"FIRE doesn't love dual appeals," Cohn said in a phone call, but "that ship has already sailed." The Kentucky bill was "carefully crafted to reflect" the federal Violence Against Women Act "without extending additional students to double jeopardy."
The procedural changes influenced by Lhamon's pressure have had real-world legal consequences for both colleges and accusers.
Last month, a South Carolina jury awarded $5.3 million to Andrew Pampu for defamation and civil conspiracy by his accuser, her boyfriend and father. It took nearly five years of litigation, according to his lawyer, Kimberly Lau of Warshaw Burstein.
Both Clemson University students, Pampu and Erin Wingo had a "consensual sexual encounter" in October 2015, he claimed. That was 18 months after Lhamon's second guidance document.
Wingo claimed she was incapacited by alcohol and couldn't remember the encounter after her boyfriend Colin Gahagan learned about it, but 10 witnesses testified at trial she didn't drink enough to be incapacitated.
The couple and Wingo's father David defamed Pampu "to at least 20 individuals" and successfully got him kicked out of his fraternity and punished by Clemson, which increased his suspension after Pampu appealed, Lau said.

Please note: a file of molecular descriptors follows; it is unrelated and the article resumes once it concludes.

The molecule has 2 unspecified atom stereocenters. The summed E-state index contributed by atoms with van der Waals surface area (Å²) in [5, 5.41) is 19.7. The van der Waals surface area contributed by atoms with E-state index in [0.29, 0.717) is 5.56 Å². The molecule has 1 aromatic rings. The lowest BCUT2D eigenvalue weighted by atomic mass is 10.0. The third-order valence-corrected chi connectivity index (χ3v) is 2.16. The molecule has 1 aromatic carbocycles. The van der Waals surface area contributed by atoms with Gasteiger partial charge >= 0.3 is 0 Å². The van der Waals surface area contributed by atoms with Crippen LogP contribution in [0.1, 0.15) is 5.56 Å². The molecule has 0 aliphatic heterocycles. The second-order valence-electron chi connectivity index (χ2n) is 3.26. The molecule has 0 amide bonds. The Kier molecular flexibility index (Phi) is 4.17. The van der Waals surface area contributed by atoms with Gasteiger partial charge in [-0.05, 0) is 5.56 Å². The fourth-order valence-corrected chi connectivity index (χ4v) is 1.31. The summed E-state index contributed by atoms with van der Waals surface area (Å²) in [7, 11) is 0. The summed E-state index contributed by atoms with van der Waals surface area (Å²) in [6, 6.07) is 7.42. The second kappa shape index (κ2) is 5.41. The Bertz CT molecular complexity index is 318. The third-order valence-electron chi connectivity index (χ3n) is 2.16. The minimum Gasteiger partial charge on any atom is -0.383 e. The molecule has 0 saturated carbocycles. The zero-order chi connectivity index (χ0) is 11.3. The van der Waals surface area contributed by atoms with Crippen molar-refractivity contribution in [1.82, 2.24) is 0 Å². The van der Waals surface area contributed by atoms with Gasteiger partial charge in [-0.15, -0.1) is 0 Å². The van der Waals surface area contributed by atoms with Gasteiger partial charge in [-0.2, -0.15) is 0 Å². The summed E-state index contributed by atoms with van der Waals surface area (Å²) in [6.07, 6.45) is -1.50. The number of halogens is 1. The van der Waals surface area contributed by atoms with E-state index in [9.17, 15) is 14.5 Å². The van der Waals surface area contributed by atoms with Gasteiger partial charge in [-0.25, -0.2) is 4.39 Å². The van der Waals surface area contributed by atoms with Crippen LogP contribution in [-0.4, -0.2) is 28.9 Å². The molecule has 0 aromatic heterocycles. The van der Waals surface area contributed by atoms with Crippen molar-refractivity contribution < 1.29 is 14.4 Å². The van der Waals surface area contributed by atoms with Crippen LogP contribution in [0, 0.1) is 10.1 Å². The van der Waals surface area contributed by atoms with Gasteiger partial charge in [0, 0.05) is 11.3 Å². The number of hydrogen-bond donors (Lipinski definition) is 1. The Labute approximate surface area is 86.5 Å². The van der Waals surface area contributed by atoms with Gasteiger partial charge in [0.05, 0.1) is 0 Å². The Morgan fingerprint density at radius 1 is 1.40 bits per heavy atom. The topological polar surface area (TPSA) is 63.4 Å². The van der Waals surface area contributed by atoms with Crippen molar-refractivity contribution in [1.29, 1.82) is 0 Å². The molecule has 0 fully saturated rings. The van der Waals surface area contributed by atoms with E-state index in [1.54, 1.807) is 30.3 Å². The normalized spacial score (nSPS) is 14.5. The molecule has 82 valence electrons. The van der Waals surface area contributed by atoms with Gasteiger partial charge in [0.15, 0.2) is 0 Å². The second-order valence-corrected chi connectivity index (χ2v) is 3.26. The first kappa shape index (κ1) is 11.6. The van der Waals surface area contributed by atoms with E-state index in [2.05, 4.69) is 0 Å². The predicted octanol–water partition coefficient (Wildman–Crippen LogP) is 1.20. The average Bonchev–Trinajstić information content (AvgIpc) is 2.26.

Gahagan confessed to Pampu in 2017 he lied in the Clemson hearing and that "Erin wanted to have sex [with Pampu] that night." The Daily Wire printed Ganahan's full written confession.
"The jury sent a message to others that our society does not condone spreading harmful lies about someone else" and setting back "true rape victims," Lau said.
Lau spokesperson Mollie Fullington told Just the News the court has yet to make public the verdict sheet, but she shared the breakdown, which includes $670,000 in punitive damages. Erin Wingo is on the hook for $3.15 million, her father David for $230,000, and Gahagan for $1.92 million.
Greenville News reported the Wingos' counsel has appealed the verdict, while Gahagan's attorney filed a motion for post-trial relief based on his inability to pay and lack of evidence of "intentional defamation."
Pampu previously settled litigation against Clemson that involved a payout and removal of the "disciplinary notation" from his transcript, Lau said. (The News said it was $100,000.)
The Department of Education did not respond to Just the News queries on how these developments might affect its review of the 2020 regulations.